Permafrost is soil or sediment that is permanently below zero °C
When most people talk about permafrost, they think of frozen, empty soil with very little living on it, in it or near it. They think of a harsh, icy environment with glaciers, blizzards and possibly a few reindeer roaming around. But permafrost is much more varied than this. It does not necessarily have a covering of ice, but can be a thin layer of grass or peat with frozen soil underneath it, there can even be forests growing on the surface with frozen soil underneath them. There can be animals living on it, and bacteria living within the sediment. In fact, the permafrost might not even be on land! Here are just a little information about permafrost and what it contains.
Permafrost soils, which are frozen so solid so you need a pneumatic drill to sample them, cover a quarter of the northern hemisphere land area, and can be up to 1500 m thick. They store more carbon than there is in the entire atmosphere. The very top layer will thaw each summer and freeze each winter, which allows plants to grow and animals to graze, but the lower parts remain frozen all the time. In the southern parts, there can be trees growing on top of the permafrost, this is known as the ‘taiga’. When it is too cold, and the growing season is too short, only grass, moss, shrubs and lichen can survive, this is the ‘tundra’.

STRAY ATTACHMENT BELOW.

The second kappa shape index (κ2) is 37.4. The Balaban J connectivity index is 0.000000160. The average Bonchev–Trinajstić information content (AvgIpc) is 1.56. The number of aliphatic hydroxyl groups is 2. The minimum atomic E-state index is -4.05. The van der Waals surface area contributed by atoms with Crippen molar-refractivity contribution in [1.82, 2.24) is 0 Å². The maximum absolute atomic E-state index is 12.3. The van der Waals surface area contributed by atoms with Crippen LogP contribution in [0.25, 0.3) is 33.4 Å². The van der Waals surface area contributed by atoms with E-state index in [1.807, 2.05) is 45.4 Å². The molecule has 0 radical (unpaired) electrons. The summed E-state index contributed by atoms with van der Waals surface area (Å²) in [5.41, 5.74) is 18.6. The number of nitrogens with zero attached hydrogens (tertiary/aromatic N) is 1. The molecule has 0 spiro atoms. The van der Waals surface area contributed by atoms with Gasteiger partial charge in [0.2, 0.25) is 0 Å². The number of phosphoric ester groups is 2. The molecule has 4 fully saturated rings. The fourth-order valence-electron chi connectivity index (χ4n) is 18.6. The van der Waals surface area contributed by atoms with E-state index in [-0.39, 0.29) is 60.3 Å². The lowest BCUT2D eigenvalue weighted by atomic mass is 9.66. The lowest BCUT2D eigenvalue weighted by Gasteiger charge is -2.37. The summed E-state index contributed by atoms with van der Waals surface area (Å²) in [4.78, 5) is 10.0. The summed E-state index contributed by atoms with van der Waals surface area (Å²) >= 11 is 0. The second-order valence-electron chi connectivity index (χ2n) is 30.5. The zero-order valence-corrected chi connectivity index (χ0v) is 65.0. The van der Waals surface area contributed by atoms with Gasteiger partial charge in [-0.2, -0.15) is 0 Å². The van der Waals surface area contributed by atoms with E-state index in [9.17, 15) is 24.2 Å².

Another example of permafrost is frozen methane-ice trapped on the seabed. Subsea permafrost is often ignored, but these icy crystals of frozen, flammable gas and water contain a large amount of trapped carbon, are prone to melting and gas release, and have been blamed for one of the most extreme climate events in geological history.
The last type of permafrost to be discussed here is ‘yedoma’. This is a feature of the very furthest reaches of the Arctic, and is formed by windblown dust freezing together to form a layer of dirty ice and sediment. These thick ice layers are often found on the Arctic coast, where they have no defences against the incoming waves from the Arctic Ocean and are eroded easily. As the Arctic warms, the sea ice that usually protects the coastline from the force of the waves is reduced to nothing, allowing the full power of the sea to erode into the shoreline